Disruptive Pattern Combat Uniform

Disruptive Pattern Combat Uniform
Australian officer on right wearing DPCU, British officer on left wearing Disruptive Pattern Material
Closeup of the pattern

DPCU or Disruptive Pattern Camouflage or Combat Uniform (also called Auscam, Austcam, Ozcam, DPU, DPCU, or Jellybean Camo) is a five-colour military camouflage pattern used by the Australian military. It was developed and trialled during the late 1970s and early 1980s. Its name and initials DPC, DPU or DPCU should not be confused with "DPM" (Disruptive Pattern Material), a British pattern of camouflage.



Colloquial names for DPCU include "Jelly Bean" cammo, "Rabbit Ears" cammo, "cammo jym jammies", "cams", "rabbit behind rocks" and the "now you can't see me suit".

The first uniforms using the disruptive pattern camouflage (called Disruptive Pattern Camouflage Uniform – DPCU) were issued in 1983 for test purposes. In 1986 the final production version was introduced with a number of changes. It is influenced partly by early US Jungle Camouflage patterns, such as "Duck Hunter"/"Frog-Skin". DPCU was developed following aerial photographs of the Australian terrain to determine which colours and patterns would be most suitable for camouflage uniforms. While a mid-grey tone was included in early test uniforms, this was omitted in later unifoms in favour of a second brown tone.

The selected five colour pattern consists of a greenish sand coloured background with randomly arranged spots of light brown, red-brown, dark green and medium green overlaid. The standard DPCU works in areas from arid bushland through to tropical jungle all over Australia.

Since the finalisation of the colour scheme, the Army uniform was modified to the standard NATO format, with a single rank slide in the centre of the shirt, zip pockets on the shirt and pants instead of the button-flap original, and larger sleeve pockets to fit unit patches on.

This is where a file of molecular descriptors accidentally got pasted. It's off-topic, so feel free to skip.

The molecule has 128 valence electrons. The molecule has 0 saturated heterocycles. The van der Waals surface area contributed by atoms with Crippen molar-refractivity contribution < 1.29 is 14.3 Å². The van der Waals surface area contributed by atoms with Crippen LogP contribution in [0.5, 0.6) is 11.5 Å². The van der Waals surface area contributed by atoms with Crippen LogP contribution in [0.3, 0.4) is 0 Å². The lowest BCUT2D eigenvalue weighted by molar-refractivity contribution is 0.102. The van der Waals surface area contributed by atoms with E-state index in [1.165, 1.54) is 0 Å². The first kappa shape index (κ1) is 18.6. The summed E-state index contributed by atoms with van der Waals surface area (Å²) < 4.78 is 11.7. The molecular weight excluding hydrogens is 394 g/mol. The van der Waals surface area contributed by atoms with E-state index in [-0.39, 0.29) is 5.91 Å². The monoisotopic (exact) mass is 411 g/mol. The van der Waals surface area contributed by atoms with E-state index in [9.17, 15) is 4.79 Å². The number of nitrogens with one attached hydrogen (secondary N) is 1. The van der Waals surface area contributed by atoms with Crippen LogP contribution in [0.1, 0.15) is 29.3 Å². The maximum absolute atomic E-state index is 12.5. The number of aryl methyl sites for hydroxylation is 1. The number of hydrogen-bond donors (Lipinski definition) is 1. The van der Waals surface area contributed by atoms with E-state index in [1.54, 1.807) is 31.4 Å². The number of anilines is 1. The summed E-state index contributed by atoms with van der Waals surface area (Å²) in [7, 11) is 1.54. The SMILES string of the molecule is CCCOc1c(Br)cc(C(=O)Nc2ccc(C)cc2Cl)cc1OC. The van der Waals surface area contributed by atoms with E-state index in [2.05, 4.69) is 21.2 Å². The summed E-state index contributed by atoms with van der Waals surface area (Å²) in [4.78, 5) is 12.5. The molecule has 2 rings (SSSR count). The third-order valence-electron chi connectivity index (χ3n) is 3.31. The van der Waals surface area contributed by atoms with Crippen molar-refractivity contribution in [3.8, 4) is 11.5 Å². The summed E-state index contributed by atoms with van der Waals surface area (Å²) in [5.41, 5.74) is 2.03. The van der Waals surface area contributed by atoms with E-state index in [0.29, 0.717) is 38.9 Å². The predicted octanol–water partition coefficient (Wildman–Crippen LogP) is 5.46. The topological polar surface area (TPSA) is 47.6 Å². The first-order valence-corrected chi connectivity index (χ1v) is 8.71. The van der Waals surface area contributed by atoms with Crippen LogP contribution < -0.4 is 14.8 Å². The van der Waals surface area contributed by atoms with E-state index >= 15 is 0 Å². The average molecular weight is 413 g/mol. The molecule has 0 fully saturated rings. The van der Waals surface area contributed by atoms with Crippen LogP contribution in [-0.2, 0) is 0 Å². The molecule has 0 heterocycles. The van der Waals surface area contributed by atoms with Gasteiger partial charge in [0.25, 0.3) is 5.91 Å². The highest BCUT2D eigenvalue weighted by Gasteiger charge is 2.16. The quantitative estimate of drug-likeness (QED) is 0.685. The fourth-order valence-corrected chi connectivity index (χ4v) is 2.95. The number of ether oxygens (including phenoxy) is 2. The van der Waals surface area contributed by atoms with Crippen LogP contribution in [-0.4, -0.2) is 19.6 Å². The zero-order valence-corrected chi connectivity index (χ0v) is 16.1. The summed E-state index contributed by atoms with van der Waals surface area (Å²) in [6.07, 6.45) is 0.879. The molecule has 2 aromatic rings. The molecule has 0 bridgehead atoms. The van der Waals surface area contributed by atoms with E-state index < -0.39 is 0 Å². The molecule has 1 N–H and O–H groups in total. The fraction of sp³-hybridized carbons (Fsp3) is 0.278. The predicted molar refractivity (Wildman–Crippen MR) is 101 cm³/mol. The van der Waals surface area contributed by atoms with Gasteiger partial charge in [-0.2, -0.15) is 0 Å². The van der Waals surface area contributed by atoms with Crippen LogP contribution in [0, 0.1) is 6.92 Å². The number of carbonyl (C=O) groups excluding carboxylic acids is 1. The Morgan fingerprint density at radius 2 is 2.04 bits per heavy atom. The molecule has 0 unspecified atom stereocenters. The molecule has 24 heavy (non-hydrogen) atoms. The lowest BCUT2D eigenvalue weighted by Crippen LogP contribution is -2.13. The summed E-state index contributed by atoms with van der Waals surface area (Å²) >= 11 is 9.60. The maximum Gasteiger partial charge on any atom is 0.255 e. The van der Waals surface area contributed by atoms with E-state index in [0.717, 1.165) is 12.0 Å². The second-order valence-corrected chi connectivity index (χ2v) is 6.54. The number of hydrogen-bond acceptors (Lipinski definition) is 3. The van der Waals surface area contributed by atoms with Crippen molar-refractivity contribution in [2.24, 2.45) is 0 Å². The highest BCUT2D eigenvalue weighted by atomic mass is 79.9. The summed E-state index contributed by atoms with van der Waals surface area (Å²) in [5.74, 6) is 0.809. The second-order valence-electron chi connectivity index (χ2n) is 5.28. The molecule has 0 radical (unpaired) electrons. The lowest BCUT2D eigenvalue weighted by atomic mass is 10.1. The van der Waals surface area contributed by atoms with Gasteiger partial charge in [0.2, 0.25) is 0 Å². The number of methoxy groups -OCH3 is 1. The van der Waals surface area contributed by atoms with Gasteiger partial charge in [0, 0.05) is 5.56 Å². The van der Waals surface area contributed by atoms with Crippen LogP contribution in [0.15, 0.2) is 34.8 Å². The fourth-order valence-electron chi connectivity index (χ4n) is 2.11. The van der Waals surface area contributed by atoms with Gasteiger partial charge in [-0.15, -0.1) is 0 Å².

Desert - DPDU

An Australian soldier wearing DPDU in Afghanistan. He utilizes the current version of the DPDU uniform.

Officially named DPDU (Disruptive Pattern Desert Uniform).

A DPCU variant designed for desert conditions using different colours and was first tested in 1998 at the Woomera Missile Test Site in South Australia.

2001 1st Issue of DPDU: Mk1 was printed in 3 colors (Brown and Grey on a Tan Background) with 1/3 of the normal Auscam print missing, rushed into issue for Australian special forces (Special Air Service Regiment) deployed to Afghanistan as part of International Security Assistance Force (ISAF).

2002 2nd Issue DPDU: Full Auscam print was used with a full 5 colours. The colours were: Brown, Lime Green, Grey, Very Light Blue (almost Grey) on a Tan Background. This was again issued to SASR in Afghanistan after the Mk1 version was found to be too light in colour for the terrain.

2003 3rd Issue DPDU: This is also in the full Auscam print with 5 colours. These colours are: Brown, Grey, Very Light Blue, Purple on a Yellow Background. The cut was changed in the shirt with the bottom pockets being omitted and placed on the sleeves. This has been replaced by the 2006 issue DPDU.

2006 4th (current) issue DPDU: This version appeared around mid 2006. The colours remain the same with the previous DPDU. Changes to the uniform include repositioning of shoulder straps to the chest, the changes of the chest pockets and cargo pockets from the button-fastened flap of the pocket to zips and minor changes to the sleeve pockets. This the current type issued to all ADF personnel serving overseas in arid/desert regions such as Iraq.

The desert camouflage uniforms have been called "clown suits" by US military personnel operating in Operation Iraqi Freedom.[citation needed]

Mid-point - DPCU